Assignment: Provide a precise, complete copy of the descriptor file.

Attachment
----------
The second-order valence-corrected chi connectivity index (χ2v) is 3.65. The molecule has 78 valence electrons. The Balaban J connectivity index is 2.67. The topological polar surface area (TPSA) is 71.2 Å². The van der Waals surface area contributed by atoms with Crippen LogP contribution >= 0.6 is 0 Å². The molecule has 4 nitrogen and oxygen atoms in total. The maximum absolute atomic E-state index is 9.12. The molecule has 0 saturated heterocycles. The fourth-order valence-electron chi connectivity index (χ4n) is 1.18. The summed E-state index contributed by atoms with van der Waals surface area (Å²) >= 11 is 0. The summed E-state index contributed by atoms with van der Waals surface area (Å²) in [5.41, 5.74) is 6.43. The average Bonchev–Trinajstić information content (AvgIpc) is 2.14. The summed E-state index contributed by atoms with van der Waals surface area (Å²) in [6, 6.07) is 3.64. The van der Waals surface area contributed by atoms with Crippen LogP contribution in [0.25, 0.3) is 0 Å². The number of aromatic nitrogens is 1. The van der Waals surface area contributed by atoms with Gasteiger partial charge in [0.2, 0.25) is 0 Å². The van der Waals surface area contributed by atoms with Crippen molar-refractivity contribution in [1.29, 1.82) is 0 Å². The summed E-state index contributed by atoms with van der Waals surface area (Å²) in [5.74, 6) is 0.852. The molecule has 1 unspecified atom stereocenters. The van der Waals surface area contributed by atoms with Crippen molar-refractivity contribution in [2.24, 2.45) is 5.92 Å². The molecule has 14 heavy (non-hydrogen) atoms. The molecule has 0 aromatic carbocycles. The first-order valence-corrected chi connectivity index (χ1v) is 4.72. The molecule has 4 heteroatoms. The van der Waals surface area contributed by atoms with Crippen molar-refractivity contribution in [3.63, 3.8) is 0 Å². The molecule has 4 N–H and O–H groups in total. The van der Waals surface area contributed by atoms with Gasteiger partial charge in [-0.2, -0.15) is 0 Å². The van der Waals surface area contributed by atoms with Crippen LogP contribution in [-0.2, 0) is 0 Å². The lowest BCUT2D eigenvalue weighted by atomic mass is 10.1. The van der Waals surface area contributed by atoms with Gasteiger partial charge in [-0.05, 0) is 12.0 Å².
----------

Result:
The second-order valence-corrected chi connectivity index (χ2v) is 3.65. The molecule has 78 valence electrons. The Balaban J connectivity index is 2.67. The topological polar surface area (TPSA) is 71.2 Å². The van der Waals surface area contributed by atoms with Crippen LogP contribution >= 0.6 is 0 Å². The molecule has 4 nitrogen and oxygen atoms in total. The maximum absolute atomic E-state index is 9.12. The molecule has 0 saturated heterocycles. The fourth-order valence-electron chi connectivity index (χ4n) is 1.18. The summed E-state index contributed by atoms with van der Waals surface area (Å²) >= 11 is 0. The summed E-state index contributed by atoms with van der Waals surface area (Å²) in [5.41, 5.74) is 6.43. The average Bonchev–Trinajstić information content (AvgIpc) is 2.14. The summed E-state index contributed by atoms with van der Waals surface area (Å²) in [6, 6.07) is 3.64. The van der Waals surface area contributed by atoms with Crippen LogP contribution in [0.25, 0.3) is 0 Å². The number of aromatic nitrogens is 1. The van der Waals surface area contributed by atoms with Gasteiger partial charge in [0.2, 0.25) is 0 Å². The van der Waals surface area contributed by atoms with Crippen molar-refractivity contribution in [1.29, 1.82) is 0 Å². The summed E-state index contributed by atoms with van der Waals surface area (Å²) in [5.74, 6) is 0.852. The molecule has 1 unspecified atom stereocenters. The van der Waals surface area contributed by atoms with Crippen molar-refractivity contribution in [2.24, 2.45) is 5.92 Å². The molecule has 14 heavy (non-hydrogen) atoms. The molecule has 0 aromatic carbocycles. The first-order valence-corrected chi connectivity index (χ1v) is 4.72. The molecule has 4 heteroatoms. The van der Waals surface area contributed by atoms with Crippen molar-refractivity contribution in [3.63, 3.8) is 0 Å². The molecule has 4 N–H and O–H groups in total. The van der Waals surface area contributed by atoms with Gasteiger partial charge in [-0.2, -0.15) is 0 Å². The van der Waals surface area contributed by atoms with Crippen LogP contribution in [-0.2, 0) is 0 Å². The lowest BCUT2D eigenvalue weighted by atomic mass is 10.1. The van der Waals surface area contributed by atoms with Gasteiger partial charge in [-0.05, 0) is 12.0 Å².